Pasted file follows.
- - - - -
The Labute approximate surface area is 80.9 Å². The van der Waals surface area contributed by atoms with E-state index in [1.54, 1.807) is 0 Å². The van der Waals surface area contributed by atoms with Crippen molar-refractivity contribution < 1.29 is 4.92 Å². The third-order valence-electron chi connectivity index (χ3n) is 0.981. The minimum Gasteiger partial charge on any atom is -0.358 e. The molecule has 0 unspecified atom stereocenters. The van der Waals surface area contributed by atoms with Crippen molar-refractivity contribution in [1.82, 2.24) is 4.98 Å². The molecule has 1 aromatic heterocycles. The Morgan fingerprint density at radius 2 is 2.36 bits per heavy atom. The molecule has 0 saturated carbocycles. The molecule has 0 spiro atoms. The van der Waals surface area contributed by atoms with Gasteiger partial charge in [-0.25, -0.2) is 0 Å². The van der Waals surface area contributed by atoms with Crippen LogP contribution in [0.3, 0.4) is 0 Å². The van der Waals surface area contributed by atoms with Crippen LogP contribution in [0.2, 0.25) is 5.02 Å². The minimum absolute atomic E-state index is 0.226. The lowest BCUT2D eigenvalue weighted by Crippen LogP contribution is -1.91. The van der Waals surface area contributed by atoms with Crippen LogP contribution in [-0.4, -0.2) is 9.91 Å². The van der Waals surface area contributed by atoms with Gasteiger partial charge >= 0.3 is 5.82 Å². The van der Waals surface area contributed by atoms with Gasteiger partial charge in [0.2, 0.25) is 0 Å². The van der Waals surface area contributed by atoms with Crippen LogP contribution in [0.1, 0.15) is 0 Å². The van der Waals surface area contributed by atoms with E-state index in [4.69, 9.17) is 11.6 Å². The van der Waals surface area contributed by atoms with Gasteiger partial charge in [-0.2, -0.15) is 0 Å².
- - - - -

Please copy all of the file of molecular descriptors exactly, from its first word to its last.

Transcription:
The Labute approximate surface area is 80.9 Å². The van der Waals surface area contributed by atoms with E-state index in [1.54, 1.807) is 0 Å². The van der Waals surface area contributed by atoms with Crippen molar-refractivity contribution < 1.29 is 4.92 Å². The third-order valence-electron chi connectivity index (χ3n) is 0.981. The minimum Gasteiger partial charge on any atom is -0.358 e. The molecule has 0 unspecified atom stereocenters. The van der Waals surface area contributed by atoms with Crippen molar-refractivity contribution in [1.82, 2.24) is 4.98 Å². The molecule has 1 aromatic heterocycles. The Morgan fingerprint density at radius 2 is 2.36 bits per heavy atom. The molecule has 0 saturated carbocycles. The molecule has 0 spiro atoms. The van der Waals surface area contributed by atoms with Gasteiger partial charge in [-0.25, -0.2) is 0 Å². The van der Waals surface area contributed by atoms with Crippen LogP contribution in [0.3, 0.4) is 0 Å². The van der Waals surface area contributed by atoms with Crippen LogP contribution in [0.2, 0.25) is 5.02 Å². The minimum absolute atomic E-state index is 0.226. The lowest BCUT2D eigenvalue weighted by Crippen LogP contribution is -1.91. The van der Waals surface area contributed by atoms with Crippen LogP contribution in [-0.4, -0.2) is 9.91 Å². The van der Waals surface area contributed by atoms with Gasteiger partial charge >= 0.3 is 5.82 Å². The van der Waals surface area contributed by atoms with Gasteiger partial charge in [0.2, 0.25) is 0 Å². The van der Waals surface area contributed by atoms with Crippen LogP contribution in [0.1, 0.15) is 0 Å². The van der Waals surface area contributed by atoms with E-state index in [4.69, 9.17) is 11.6 Å². The van der Waals surface area contributed by atoms with Gasteiger partial charge in [-0.2, -0.15) is 0 Å².